Improved CTC Molecule Shows Excellent Adhesive Strength in Aqueous Environments

Researchers at the Alison Butler Lab of UC Santa Barbara have successfully improved siderophore cyclic trichrysobactin (CTC), a tiny molecule that was previously discovered by them. This molecule can adhere in aqueous environments, and easily binds and transports iron in bacteria and other microorganisms.

Wet adhesion to a mica surface: A cationic amine (pink) penetrates the hydration layer, evicting potassium ions (gold balls) and preparing the mica surface for hydrogen bonding (green aura). Photo Credit: ILLUSTRATION BY PETER ALLEN

The researchers got their inspiration from the chemical content of mussel foot proteins. After altering the CTC molecule nad studying its adhesive strength in wet environments, they ultimately discovered a compound that matches the sticking power of mussel glue. The study has been published in the journal Science.

Wet adhesion presents a major challenge. Oysters, mussels, barnacles and other marine animals can easily attach themselves to underwater structures such as rocks and buoys and remain firmly in place even in the presence of strong currents and waves. However, synthetic wet adhesive materials are completely different.

“There’s real need in a lot of environments, including medicine, to be able to have glues that would work in an aqueous environment,” said Butler, co-author and professor in UCSB’s Department of Chemistry and Biochemistry. “So now we have the basis of what we might try to develop from here.”

J. Herbert Waite, a professor in the Department of Molecular, Cellular and Developmental Biology, and Jacob Israelachvili’s Interfacial Sciences Lab in UCSB’s Department of Chemical Engineering, were also part of the interdisciplinary research. Waite’s own work is dedicated on wet adhesion.

“We just happened to see a visual similarity between compounds in the siderophore CTC and in mussel foot proteins,” explained Butler. “We specifically looked at the synergy between the role of the amino acid lysine and catechol,” she added. “Both are present in mussel foot proteins and in CTC.”

Similar quantities of catechol dopa and lysine are found in mussel foot proteins. Catechols are chemical compounds that are utilized in biological functions like neurotransmission. However, for adhesive purposes, some proteins have adopted the catechol dopa.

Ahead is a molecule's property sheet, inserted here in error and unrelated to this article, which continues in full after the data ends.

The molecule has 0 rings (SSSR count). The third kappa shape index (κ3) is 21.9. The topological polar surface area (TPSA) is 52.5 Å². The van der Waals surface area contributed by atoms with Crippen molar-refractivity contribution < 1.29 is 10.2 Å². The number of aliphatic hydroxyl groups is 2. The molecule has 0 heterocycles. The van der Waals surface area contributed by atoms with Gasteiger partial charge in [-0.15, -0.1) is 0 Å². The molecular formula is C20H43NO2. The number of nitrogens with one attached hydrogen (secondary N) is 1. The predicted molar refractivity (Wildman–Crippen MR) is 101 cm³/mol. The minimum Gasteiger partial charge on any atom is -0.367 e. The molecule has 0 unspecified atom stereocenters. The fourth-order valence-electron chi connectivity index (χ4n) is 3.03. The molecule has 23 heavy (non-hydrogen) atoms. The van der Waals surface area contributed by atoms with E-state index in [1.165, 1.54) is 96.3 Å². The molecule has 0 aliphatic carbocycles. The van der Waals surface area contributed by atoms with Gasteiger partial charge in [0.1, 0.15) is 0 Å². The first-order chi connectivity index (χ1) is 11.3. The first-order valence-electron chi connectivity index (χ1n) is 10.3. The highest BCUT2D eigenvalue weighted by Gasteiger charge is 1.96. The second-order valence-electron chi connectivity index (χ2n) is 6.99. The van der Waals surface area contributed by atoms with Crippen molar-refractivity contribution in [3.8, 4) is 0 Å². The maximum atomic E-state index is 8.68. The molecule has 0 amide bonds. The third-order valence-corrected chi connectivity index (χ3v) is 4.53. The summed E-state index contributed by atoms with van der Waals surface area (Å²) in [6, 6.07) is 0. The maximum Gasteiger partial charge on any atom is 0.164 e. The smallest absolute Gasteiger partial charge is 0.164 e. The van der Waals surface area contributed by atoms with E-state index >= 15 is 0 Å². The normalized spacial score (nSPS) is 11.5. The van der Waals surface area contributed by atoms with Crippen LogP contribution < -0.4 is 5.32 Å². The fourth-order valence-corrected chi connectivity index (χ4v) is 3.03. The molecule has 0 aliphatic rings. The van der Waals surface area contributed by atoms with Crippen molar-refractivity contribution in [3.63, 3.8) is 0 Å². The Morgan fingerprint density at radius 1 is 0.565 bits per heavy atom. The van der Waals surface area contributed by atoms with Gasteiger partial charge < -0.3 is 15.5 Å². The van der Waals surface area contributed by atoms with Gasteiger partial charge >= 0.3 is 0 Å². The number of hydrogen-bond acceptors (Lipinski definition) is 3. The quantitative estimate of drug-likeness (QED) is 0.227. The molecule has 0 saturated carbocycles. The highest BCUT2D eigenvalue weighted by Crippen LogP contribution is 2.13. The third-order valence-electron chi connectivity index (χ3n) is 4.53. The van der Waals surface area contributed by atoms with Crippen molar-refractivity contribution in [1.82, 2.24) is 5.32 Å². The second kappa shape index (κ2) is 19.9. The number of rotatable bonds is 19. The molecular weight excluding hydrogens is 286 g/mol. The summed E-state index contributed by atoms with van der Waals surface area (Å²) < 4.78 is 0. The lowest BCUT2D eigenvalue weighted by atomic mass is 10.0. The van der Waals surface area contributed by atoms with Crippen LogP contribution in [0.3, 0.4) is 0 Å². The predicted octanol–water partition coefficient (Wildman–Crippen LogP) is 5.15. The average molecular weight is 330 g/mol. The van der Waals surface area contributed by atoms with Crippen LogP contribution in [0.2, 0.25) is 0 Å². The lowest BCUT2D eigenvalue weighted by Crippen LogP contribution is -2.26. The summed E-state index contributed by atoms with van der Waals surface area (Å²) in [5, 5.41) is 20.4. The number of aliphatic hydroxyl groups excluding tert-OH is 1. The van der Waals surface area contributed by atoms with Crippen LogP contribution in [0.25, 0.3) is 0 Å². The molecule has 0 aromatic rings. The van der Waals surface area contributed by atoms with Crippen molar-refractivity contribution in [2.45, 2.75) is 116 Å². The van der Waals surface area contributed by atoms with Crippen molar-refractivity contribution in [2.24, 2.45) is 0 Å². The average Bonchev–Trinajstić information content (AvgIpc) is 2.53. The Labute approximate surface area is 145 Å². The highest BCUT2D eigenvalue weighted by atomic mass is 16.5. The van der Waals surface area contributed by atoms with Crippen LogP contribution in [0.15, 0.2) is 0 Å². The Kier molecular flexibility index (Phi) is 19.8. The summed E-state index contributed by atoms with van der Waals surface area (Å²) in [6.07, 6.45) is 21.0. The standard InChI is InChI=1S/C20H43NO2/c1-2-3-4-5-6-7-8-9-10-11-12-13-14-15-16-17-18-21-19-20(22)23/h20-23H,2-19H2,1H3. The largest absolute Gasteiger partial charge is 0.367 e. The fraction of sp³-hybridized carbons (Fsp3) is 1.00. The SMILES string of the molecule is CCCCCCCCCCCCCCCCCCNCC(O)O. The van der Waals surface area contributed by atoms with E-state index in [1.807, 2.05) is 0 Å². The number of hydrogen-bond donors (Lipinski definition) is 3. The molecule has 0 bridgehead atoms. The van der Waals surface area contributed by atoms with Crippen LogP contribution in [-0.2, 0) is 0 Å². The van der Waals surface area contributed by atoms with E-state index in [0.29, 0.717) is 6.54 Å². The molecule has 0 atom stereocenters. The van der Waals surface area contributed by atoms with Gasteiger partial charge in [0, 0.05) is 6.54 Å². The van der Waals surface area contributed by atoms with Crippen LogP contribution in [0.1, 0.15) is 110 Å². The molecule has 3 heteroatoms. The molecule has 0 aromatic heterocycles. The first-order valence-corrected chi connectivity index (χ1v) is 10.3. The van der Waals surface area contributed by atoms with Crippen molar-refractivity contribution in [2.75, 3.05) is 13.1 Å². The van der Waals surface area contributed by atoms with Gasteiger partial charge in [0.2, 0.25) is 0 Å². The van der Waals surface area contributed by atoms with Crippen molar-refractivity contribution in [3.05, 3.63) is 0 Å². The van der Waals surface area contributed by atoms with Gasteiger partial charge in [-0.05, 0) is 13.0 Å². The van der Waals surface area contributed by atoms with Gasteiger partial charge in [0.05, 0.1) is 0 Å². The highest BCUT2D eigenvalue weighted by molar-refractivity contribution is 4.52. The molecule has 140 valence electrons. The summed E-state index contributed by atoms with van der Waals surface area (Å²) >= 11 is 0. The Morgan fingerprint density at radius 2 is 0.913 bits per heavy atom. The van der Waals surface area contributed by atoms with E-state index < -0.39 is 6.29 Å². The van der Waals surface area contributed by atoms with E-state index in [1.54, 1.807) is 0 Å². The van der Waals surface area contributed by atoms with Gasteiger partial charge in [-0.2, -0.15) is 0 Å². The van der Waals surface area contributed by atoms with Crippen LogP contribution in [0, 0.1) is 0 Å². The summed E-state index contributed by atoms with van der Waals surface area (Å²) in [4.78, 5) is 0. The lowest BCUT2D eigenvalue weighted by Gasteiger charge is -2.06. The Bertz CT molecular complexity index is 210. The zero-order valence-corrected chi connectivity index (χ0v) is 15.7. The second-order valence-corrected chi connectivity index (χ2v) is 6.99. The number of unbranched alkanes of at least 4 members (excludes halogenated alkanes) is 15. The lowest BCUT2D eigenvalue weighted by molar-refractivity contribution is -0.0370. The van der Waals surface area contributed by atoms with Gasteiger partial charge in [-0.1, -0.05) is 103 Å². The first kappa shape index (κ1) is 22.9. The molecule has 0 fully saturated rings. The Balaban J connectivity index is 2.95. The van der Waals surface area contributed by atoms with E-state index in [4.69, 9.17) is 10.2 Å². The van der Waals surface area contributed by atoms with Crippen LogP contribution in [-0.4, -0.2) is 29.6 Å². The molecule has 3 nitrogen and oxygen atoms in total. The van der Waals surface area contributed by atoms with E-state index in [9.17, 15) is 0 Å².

Following discussions with Waite, Butler discovered that the CTC molecule contained both lysine and a compound akin to dopa. Similar to mussel foot proteins, CTC also coupled its catechol with lysine.

“We developed a better, more stable molecule than the actual CTC,” Butler explained. “Then we modified it to tease out the importance of the contributions from either lysine or the catechol.”

Greg Maier, co-lead author and a graduate student in the Butler Lab, produced six types of compounds that had different quantities of catechol and lysine. At the Israelachvili laboratory, each individual compound was examined for its adhesion and surface properties. Michael Rapp, co-lead author, determined the interactions occurring between mica surfaces in a saline solution by means of a surface force apparatus developed at the Israelachvili lab.

It was observed that only two compounds comprising catechol and a cationic amine-like lysine displayed adhesive strength along with a reduced film thickness, the value being equal to the amount to which two surfaces can be squeezed together. Compounds lacking catechol displayed reduced levels of adhesion with equally reduced film thickness, but neither characteristic was observed in compounds without lysine.

“Our tests showed that lysine was key, helping to remove salt ions from the surface to allow the glue to get to the underlying surface,” Maier said.

“By looking at a different biosystem that has similar characteristics to some of the best-performing mussel glues, we were able to deduce that these two small components work together synergistically to create a favorable environment at surfaces to promote adherence,” explained Rapp, a chemical engineering graduate student. “Our results demonstrate that these two molecular groups not only prime the surface but also work collectively to build better adhesives that stick to surfaces.”

”In a nutshell, our discovery is that you need lysine and you need the catechol. There’s a one-two punch: the lysine clears and primes the surface and the catechol comes down and hydrogen bonds to the mica surface. This is an unprecedented insight about what needs to happen during wet adhesion.” Butler concluded.

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